Top Articles of the week on user experience (UX). These articles cover the user-centred approach to mobile design, how card styles can improve user experience, how to get unbiased feedbacks on user research, importance of breadcrumb navigation and how design process drives behaviour.
As the world has adopted smartphones over the last decade – companies have come to understand the advantages of catering for the mobile web. Many businesses start with the end-point in mind; they need a mobile app or mobile website without considering what their users will use or what they require. There are 5 advantages to delivering a mobile web experience which this article talks about.
Growing up we have used different forms cards in our lives, whether they are flash cards to memorize something or collecting trading cards about famous athletes. They have been part of lives forever. Digital cards were introduced few years back. Cards help designers create contextual and relevant designs. and also help in improving the UX design.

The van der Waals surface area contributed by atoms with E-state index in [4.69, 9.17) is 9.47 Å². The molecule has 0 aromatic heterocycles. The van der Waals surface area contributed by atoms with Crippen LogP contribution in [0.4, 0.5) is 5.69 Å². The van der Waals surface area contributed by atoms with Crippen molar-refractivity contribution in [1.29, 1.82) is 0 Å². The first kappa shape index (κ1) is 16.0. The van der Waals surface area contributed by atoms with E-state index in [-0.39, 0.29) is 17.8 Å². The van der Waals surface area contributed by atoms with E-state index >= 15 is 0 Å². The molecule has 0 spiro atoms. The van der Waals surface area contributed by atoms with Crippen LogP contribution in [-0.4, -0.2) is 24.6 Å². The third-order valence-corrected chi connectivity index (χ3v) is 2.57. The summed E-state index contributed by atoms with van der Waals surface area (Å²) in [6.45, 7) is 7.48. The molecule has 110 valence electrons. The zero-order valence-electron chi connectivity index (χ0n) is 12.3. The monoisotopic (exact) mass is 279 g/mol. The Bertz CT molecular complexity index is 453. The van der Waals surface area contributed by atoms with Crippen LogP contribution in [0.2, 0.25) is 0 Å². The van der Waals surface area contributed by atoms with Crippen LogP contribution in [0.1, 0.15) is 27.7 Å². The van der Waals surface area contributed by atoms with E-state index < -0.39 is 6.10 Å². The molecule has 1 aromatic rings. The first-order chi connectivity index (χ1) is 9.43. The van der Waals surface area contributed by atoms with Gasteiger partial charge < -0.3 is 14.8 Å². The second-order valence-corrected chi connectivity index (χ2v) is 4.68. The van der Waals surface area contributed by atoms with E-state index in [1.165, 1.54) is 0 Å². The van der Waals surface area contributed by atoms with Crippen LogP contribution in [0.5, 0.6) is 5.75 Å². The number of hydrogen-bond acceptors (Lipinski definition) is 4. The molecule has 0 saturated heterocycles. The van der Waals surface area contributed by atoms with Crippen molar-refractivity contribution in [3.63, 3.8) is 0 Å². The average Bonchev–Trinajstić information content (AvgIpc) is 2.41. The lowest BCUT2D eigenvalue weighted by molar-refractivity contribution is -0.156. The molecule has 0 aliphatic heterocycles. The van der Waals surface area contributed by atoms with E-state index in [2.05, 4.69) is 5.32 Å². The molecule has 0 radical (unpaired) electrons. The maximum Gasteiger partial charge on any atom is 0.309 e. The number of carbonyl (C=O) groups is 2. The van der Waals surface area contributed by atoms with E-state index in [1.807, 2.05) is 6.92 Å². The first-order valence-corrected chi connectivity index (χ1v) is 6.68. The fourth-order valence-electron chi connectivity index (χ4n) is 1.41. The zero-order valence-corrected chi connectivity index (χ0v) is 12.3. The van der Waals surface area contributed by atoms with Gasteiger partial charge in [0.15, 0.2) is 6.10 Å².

User feedback is crucial for any app to be successful. This article talks about how the researchers can avoid getting unbiased feedback from the users. When soliciting and listening to user feedback, you will inevitably run into bias on both sides of the coin: Biases will influence the people providing feedback, and your own biases will influence the way you receive that feedback.This article takes a closer look at four of the most common types of cognitive biases that pop up when collecting and interpreting UX feedback.
Some breadcrumbs enhance the user experience (UX) while others complicate site navigation. This article explores the evolving role of breadcrumbs, how they impact search engine optimization (SEO) and UX design when you should avoid them.
UX design is an exciting, dynamic field that constantly challenges us to broaden our understanding and expertise. But constant innovation can come at a price: confusion among UX design professionals and stakeholders alike. This article aims to reduce this confusion.